In May 2014, a group of 23 Bay Area Jewish high school students was on a mission to make a difference. They had raised almost $40,000, researched and interviewed nonprofit organizations, and selected key projects that lift up at-risk youth locally and globally. Over seven months, through the Jewish Teen Foundations, they learned the essentials of strategic philanthropy, culminating in choosing five organizations to fund.
Then, suddenly, a year of thoughtful board planning, community organizing, and hope ran right into the largest Ebola outbreak in history – and the plan changed for one grant allocated to a project in Liberia.
Each year, 100 teens are selected by Jewish Teen Foundations (JTF), a program of the San Francisco-based Jewish Community Federation and Endowment Fund, for the opportunity to become effective philanthropists. In 2014, that group of 23 local students focused on serving at-risk youth and partnered with World ORT to sponsor a vocational training program in Liberia. Inspired by Maimonides’ teaching to give a job or gift so that someone will, ultimately, no longer need tzedakah, the teens wanted to make a long-term impact for Liberian youths.
Six months after making the grant to World ORT, the nonprofit informed JTF that the Ebola epidemic had shut down transportation routes in western Liberia, preventing the vocational instructor and basic supplies from reaching the community. Offering full transparency, ORT offered to return the grant.
As a youth-led program, JTF turned the question of what to do back to the young philanthropists who had raised the funds and made the original grant. Frank discussion and reevaluation ensued.
The tragedy of Ebola revealed a key ingredient of effective philanthropy: relationships. Relationships between dedicated board members, between foundations and nonprofits, and between nonprofits and the communities they serve.
Liberia had new pressing needs, in addition to its old ones. World ORT, which has had field staff in the country for over 30 years, listened to the communities and proposed three options for their philanthropic partners in the Bay Area:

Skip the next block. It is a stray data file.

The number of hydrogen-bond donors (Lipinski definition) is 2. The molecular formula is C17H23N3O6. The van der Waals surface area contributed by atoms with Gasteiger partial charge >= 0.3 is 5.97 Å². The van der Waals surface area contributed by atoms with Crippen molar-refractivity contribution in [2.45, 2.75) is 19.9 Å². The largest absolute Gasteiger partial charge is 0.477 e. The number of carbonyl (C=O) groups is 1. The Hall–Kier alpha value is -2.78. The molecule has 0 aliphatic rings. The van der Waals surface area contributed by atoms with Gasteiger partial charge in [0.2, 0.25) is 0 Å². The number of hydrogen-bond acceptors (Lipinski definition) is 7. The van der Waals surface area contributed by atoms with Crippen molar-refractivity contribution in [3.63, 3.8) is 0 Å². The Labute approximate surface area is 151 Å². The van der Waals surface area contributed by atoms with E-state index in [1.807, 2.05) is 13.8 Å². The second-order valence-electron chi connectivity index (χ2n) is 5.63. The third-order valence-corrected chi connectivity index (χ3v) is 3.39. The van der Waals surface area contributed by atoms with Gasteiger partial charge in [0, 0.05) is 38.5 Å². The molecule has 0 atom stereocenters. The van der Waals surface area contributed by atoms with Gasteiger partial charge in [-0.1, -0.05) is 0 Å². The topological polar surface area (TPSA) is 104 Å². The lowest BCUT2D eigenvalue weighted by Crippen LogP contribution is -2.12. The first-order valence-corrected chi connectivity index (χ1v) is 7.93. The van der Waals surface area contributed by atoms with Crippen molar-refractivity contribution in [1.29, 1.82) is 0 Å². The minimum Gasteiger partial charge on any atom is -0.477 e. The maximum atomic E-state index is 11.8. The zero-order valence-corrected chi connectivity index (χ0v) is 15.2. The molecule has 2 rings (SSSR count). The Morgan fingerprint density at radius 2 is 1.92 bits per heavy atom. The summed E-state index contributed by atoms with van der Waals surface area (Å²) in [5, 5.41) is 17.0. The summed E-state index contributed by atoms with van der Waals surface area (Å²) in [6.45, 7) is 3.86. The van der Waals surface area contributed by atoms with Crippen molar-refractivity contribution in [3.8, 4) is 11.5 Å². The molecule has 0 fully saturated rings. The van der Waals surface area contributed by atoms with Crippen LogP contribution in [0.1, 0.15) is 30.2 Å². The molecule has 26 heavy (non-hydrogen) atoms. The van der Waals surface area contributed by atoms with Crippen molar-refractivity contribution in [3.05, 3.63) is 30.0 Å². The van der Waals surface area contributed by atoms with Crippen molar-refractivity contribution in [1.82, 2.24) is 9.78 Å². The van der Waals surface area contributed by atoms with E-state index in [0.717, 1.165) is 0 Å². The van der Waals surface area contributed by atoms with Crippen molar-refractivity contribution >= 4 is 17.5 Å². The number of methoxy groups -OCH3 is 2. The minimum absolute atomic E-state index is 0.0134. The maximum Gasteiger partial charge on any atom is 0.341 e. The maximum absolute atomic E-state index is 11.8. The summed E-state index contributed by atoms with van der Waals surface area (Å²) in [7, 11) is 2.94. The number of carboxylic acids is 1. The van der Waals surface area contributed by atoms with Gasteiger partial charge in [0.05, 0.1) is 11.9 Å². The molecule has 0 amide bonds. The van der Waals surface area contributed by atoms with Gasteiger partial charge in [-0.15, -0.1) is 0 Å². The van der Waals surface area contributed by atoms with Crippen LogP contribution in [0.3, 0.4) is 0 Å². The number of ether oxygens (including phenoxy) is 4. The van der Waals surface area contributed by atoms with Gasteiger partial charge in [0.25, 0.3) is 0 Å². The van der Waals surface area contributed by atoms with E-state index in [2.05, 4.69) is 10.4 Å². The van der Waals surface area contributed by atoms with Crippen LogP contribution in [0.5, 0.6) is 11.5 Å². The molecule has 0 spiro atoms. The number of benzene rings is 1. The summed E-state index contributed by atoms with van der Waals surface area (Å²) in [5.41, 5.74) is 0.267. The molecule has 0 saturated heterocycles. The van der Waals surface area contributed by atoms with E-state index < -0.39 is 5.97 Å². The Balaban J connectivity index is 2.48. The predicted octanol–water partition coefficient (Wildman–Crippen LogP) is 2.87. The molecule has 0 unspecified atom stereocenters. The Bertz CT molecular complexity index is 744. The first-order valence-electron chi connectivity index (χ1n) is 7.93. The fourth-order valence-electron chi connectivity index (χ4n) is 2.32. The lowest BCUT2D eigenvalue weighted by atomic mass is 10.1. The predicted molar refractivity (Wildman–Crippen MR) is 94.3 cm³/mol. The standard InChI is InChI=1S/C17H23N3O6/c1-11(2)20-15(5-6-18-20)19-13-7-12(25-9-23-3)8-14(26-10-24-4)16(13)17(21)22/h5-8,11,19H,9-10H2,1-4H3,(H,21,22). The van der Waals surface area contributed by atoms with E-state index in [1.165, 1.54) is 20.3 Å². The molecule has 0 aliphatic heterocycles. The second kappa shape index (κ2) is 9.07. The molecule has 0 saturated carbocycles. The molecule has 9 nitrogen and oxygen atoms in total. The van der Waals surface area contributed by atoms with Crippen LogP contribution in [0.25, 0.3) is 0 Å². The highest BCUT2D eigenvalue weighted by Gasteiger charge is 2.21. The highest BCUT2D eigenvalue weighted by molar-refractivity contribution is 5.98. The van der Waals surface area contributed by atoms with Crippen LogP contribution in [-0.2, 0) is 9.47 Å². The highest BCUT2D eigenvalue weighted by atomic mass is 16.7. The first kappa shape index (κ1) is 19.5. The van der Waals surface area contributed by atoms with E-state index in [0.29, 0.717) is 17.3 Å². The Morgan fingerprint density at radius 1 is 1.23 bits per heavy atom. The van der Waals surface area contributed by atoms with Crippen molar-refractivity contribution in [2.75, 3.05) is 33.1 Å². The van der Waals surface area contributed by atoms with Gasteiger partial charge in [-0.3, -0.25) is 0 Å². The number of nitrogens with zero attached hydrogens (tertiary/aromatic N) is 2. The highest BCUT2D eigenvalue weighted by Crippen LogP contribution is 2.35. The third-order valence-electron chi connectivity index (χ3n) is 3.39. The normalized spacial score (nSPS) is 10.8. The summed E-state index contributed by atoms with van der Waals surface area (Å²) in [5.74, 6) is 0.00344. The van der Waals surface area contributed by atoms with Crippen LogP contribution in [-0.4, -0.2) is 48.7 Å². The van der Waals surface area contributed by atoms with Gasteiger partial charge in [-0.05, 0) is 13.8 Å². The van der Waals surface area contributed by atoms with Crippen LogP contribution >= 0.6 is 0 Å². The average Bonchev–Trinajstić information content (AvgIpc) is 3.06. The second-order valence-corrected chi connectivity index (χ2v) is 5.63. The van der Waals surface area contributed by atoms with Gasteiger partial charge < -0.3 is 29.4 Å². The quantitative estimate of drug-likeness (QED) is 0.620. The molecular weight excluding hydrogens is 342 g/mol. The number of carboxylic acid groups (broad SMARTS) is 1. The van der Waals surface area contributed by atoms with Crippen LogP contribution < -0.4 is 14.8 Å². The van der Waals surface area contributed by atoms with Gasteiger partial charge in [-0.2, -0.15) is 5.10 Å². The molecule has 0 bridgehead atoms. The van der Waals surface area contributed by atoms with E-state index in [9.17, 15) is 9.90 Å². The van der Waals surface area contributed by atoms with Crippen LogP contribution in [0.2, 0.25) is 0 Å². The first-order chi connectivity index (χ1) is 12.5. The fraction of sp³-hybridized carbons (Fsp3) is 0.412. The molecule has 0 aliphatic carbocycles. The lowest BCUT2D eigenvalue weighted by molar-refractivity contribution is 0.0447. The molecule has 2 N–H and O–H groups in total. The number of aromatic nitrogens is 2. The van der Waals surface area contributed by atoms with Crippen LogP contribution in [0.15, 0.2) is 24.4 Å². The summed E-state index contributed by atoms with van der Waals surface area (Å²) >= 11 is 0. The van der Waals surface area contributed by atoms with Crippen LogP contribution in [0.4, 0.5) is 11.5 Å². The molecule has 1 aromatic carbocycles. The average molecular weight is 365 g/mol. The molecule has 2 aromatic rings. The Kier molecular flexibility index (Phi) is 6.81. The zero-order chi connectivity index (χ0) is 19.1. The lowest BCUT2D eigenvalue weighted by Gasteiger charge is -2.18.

- Train dozens of new, youth health promoters to teach Ebola prevention and containment in neighboring, remote and isolated communities;
- Invest in a different vocational training program that would specifically serve families who have adopted any of the thousands of new Ebola orphans – i.e. teaching soap and bread making, and providing support in starting their own businesses – in order to provide stable income and generate two vital commodities desperately needed to address communicable disease and malnutrition; or,
- Return the grant for the new JTF board to reallocate elsewhere.
Celeste S. Angus, ORT’s Director of International Cooperation, joined a videoconference with JTF alumni and answered their detailed questions about the communities involved, the Ebola epidemic, ORT’s previous experience running such programs, and their measures and methods of evaluation. Having gathered all the information, teens recommenced the consensus process they had practiced in their years serving on the JTF board.
In the end, the teens opted to fund the soap and bread making business training program for its connection to their mission (at-risk youth) and their Jewish values (caring for our most vulnerable and Maimonides’ principle of long-term solutions to help people help themselves). They all agreed that it was a terrible situation, but they savored the sweetness of reuniting and the meaningfulness of their continued tikkun olam work together.
Elsewhere, JTF alumni continue to apply the skills they gain in the JTF program: aiding 7th grade tzedakah programs in shuls and day schools, training college sorority sisters on the art of elevator pitches, chairing their Hillel’s fundraiser, and starting their own nonprofits. Long after their program has finished, their work as philanthropists and tzadikim goes on.
Lom Friedman is the Director of Youth Philanthropy for the San Francisco-based Jewish Community Federation and Endowment Fund.
For more information on the Jewish Teen Foundations or to apply, visit: www.JewishTeenFoundations.org; 2015-16 JTF Applications are due May 17.